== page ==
So, I've been trying to think of a suitable first post for my new blog and I suddenly thought of a little project that's sitting downstairs in the front room.
Back on the 17th of this month me and my other half, Jess for those who don't know, received a reply to a request we put on Freecycle (or more correctly Freegle as it's now called - stupid name) for damaged guitars or spare parts. We have two guitars in need of some work and the wreck of an old Satelite bass that I want to turn into a new shinier, less plyboard bass guitar. Basically I like the neck because it's standard guitar scale and I can't stretch my fingers far. We were mostly hoping for some parts we could put towards one of those projects, but instead we got offered a (nearly) full guitar.
The next day we picked up this lot, all loaded up in a quite nice but rather smelly gig bag. Trawling through images and specs of Strat clones and comparing the exact shape of the headstock we think it's either a Tokai or an Encore, or largely one of those anyway.
The bag's had a trip through the washer and the guitar strap had three nice long soaks in the shower room sink, which eventually got the smell out, which backed up by the colour that came out of it, I believe to be the results of a very old beer spill.
The previous owner had them for quite a while, an abandoned project of someone else, but hadn't got round to doing anything with it yet, so thought it was time to call it time and hand off to another someone else.
As you can see below the wiring was a mess and was partially held together by sticky tape. The centre pickup also turned out to be dead and not exactly what it seems.
You see, that's not a twin coil humbucker in the middle, but a single coil pickup shoved into the twin coil's casing. Oh yes, and it's dead.
The bridge is also damaged, but won't cause a problem unless you want to hook up a whammy bar, so although we will replace it, it isn't high priority right now as none of our guitars currently have one anyway.
First thing to do (after going to the hardware store, realising our money was at home, going back to pick it up and then going back to the hardware store, oh and taking some photographs) was for us to head out into the garden with a blue sheet, some paint, varnish and lacquer remover, an old toothbrush and lots of dispoable cleaning cloths.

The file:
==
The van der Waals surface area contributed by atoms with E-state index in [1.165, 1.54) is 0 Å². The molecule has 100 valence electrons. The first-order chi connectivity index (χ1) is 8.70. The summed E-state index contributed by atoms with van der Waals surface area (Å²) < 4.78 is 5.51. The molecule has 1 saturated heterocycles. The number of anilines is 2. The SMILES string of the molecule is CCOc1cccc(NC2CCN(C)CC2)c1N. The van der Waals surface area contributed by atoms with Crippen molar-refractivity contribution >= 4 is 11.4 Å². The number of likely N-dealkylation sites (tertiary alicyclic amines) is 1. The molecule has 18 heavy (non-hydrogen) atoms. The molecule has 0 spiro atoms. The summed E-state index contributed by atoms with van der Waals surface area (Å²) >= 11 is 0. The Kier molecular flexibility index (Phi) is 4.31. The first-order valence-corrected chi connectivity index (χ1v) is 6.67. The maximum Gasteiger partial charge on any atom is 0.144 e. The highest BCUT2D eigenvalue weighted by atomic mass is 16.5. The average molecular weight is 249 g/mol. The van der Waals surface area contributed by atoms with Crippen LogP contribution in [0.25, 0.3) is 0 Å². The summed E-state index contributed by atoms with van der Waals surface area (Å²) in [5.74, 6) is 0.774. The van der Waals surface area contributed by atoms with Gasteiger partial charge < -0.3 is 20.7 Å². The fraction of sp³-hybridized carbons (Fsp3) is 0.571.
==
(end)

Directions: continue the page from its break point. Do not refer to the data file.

It seems to have been repainted quite a few times.
After that the body had a quick, and rather noxious, bath, was dried off and taken indoors because it was getting cold, dark and windy out.
It now looks like a candidate for the next Fender "Relic" series.
Next came five grades of sandpaper, scrubbing some gunk off the neck plate, disassembling and reassembling the machine heads to get them good and tight and then a good night's sleep.
This is what she looked like the next morning having taken around six or seven hours and several cups of tea to get there.
Two days, some more sanding, four coats of wood stain on the body, two on the neck and a bit more sanding later this is what we had:
The body's going to get three more coats when we can hook up a good way of hanging it in order to get a nice even coating and the neck probably four. Before the last coat it's going to get a custom decal applied. Due to the positioning of the humbucker, or the fake humbucker that we're going to replace with a real one, we've come up with some funky alternate wiring that requires a second switch installed, so it's really not going to be a Strat clone anymore, not truly anyway, so we've given it it's own custom model name, the JW-1.
I quite like the effect of the chrome coloured casing with the natural looking body. With the black finish it looked a bit hack-ish to me. Well, it still looks a bit hackish I suppose, but now that comes with a bit of charm I think.
Hopefully it won't be too long until we can get the parts to finish her off completely, but that might have to wait for a while yet with our money having lots of directions it needs to go out in.